The first day really progressed from the basics of the Level 1 course. I felt that even within the first few hours of the course, that we had all demonstrated our coaching abilities and backgrounds. I felt that within this course, I got to know the other participants better. Whether this was due to the experience I had developed over the 7 months, an increase in maturity, or whether this was due to the tasks within the course making us work better as partners and as a group. I particularly enjoyed the part of the course which allowed for us to partner up and coach each other. There was a slight spin to this which involved the lifter closing their eyes or the coach not being able to use verbal cues. I believe that this truly showed the coaching skills that are required to coach those who have a visual or hearing impairment.
We were familiarized with some common lift derivatives (which we were then able to demonstrate and coach), we were also able to coach the Snatch and the Clean and Jerk to each other. We were provided with a refresher involving warm ups and a cool downs. As a group, we were given the opportunity to improvise and create fun warm up games. A lot of the coaching practice upon the first day was to prepare us for our main assessment within the next week. The week break in between the two course days allowed for us to curate six progressive training programs (three for each Olympic lift), I also coached these sessions before and after the second day. Attached below is an example of one of my six sessions. Please note: This work is my own and if you intend to copy a 17 year old's hand-written program, then that is very low of you.
Summary of the course: Day 2
Before we were to coach our full session plan to the rest of the group, we were able to practice a part of our session (allowing for confidence to be built). In the morning we were also taught the basics of a back squat and a deadlift. Each session had to include a warm up, main session (with a focus upon one of the Olympic lifts), and a cool down. I really enjoyed coaching my session to the rest of the group and I enjoyed learning from the ways that the others coached.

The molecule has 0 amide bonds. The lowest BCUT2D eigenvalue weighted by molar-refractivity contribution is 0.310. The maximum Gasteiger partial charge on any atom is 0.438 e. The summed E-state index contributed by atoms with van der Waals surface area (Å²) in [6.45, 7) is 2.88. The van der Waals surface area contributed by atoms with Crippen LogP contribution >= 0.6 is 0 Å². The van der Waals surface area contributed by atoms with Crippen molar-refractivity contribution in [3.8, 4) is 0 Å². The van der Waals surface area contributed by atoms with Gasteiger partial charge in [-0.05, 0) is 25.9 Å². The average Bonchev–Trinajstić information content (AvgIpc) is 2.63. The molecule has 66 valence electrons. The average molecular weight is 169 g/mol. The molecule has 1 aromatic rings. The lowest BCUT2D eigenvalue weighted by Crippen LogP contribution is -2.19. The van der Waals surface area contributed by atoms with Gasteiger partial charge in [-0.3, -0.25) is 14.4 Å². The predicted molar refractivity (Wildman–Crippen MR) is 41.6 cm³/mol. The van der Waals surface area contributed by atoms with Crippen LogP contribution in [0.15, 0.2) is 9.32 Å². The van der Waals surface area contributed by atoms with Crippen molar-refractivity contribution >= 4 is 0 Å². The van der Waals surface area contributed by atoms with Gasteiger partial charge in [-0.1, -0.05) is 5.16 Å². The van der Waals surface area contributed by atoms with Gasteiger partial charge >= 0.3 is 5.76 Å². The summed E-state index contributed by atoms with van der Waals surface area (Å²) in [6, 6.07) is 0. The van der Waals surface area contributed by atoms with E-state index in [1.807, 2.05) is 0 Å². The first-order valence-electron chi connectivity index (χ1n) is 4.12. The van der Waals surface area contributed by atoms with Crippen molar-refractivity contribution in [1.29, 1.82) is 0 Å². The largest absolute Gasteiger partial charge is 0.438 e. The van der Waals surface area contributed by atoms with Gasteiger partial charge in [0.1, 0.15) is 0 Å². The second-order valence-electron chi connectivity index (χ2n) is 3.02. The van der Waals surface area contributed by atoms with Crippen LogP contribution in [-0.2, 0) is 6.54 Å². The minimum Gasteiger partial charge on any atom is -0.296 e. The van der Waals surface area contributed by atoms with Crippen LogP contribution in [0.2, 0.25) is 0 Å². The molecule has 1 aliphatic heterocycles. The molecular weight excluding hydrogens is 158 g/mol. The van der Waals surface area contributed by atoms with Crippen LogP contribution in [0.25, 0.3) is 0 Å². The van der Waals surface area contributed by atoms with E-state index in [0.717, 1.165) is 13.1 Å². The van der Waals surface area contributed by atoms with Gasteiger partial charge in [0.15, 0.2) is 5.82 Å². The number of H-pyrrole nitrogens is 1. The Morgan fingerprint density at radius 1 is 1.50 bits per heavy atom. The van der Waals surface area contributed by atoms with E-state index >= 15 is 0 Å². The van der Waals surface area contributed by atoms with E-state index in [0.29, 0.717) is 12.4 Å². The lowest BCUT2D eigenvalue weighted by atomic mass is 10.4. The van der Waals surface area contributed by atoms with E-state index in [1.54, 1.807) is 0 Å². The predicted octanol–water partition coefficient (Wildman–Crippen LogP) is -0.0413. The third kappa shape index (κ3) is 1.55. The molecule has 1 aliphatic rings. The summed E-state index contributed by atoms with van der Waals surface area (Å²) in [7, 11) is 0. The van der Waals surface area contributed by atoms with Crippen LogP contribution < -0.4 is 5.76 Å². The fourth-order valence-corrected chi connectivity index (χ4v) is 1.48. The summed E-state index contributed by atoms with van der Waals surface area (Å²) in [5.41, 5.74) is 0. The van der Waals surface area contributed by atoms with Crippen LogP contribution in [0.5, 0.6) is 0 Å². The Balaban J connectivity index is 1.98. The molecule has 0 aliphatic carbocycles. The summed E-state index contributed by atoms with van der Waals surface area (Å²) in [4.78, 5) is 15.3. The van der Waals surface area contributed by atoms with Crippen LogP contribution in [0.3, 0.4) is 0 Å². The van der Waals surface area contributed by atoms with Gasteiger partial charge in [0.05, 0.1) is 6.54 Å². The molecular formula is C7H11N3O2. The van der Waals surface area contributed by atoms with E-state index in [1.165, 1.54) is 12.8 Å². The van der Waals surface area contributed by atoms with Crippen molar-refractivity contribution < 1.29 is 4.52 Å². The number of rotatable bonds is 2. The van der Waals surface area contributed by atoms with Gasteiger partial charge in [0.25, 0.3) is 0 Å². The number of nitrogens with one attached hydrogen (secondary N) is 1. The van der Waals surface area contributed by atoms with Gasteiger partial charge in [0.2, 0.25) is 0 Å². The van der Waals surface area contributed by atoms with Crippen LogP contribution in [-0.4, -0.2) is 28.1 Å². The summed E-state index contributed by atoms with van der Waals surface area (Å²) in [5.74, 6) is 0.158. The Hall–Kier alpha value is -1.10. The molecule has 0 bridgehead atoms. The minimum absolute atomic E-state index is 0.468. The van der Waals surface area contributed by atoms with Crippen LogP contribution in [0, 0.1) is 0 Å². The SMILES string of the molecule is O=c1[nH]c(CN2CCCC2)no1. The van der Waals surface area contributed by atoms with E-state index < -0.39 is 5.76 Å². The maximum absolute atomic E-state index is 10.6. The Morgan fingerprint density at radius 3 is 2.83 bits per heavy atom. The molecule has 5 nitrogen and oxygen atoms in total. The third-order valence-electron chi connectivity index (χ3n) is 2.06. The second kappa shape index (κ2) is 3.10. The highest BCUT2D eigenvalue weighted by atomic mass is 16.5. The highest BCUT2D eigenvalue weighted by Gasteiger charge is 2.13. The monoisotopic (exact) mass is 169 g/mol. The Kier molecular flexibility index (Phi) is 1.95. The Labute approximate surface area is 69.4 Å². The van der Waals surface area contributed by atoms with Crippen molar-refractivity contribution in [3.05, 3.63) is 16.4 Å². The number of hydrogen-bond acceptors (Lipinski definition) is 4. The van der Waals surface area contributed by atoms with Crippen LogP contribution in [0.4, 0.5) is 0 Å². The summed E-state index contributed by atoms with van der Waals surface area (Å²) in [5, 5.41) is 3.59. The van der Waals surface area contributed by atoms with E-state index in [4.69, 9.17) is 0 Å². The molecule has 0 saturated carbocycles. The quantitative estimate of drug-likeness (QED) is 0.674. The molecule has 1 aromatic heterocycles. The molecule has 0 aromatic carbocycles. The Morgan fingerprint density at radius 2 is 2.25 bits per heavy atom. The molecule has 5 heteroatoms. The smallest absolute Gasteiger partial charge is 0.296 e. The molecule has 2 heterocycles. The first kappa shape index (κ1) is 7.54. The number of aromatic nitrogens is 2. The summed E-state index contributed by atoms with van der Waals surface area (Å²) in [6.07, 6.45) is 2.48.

The following information is the feedback that I received after delivering my session:
How did the course benefit me?
I'm not going to lie to you, when I got home after this course I was so stressed out and exhausted from the pressure I put on myself to do well that I just bursted into tears. So I can see why they limit the age to completing the course to a minimum of 17 years old. It's a lot of hard work for me to socialise for long periods of time when I'm not in the mood for it, so sometimes I felt a little overwhelmed. I am to blame since I decided to start learning the online learning material only 4 days prior to the course and that I tend to only remember the bad in every situation, until after a few weeks when I can fully evaluate my experience. This is just a personal issue of mine and in no way at all has anything to do with the course content or level. I left this blog post a bit late so that I had a clear conscious when writing it, otherwise I would just completely break down any form of positive vibes surrounding my own coaching.
The day after I finished the course (even whilst holding the mindset that I was the worst coach in the world), I decided to coach the youths in my club. This meant that I have had to train early or late and stay at the venue for an extra few hours. Since this day, I am proud to say that I have routinely kept this up. The youths that I coach are now very familiar with my expectations of them, how I set out their programs and sessions that I coach and where they are allowed to have choices involving rep ranges, weight (depending upon illness and how they feel on the day) and the games we play to cool down. I have learnt from my mistakes and I am rising above them. Now our club has six male youths who are all eager to lift and as much as they can sometimes be a pain in the bum, if they keep it up I am confident that my coaching and their abilities to lift are going to strive.
Thank you for reading my course review, somehow I've managed to write this in only 2 hours (record time!). Just thought I would add a point that it would be amazing if British Weightlifting would introduce some additional coaching courses relating into Weightlifting and impairments, learning difficulties and disabilities. I would 100% attend a course that meant as I coach I would become more familiar with how to reduce barriers to the sport and to make a sporting environment more comfortable for these individuals. Although I have coached individuals with hearing impairments and learning difficulties before, it would be great if British Weightlifting could shed some light upon the topic of coaching these individuals.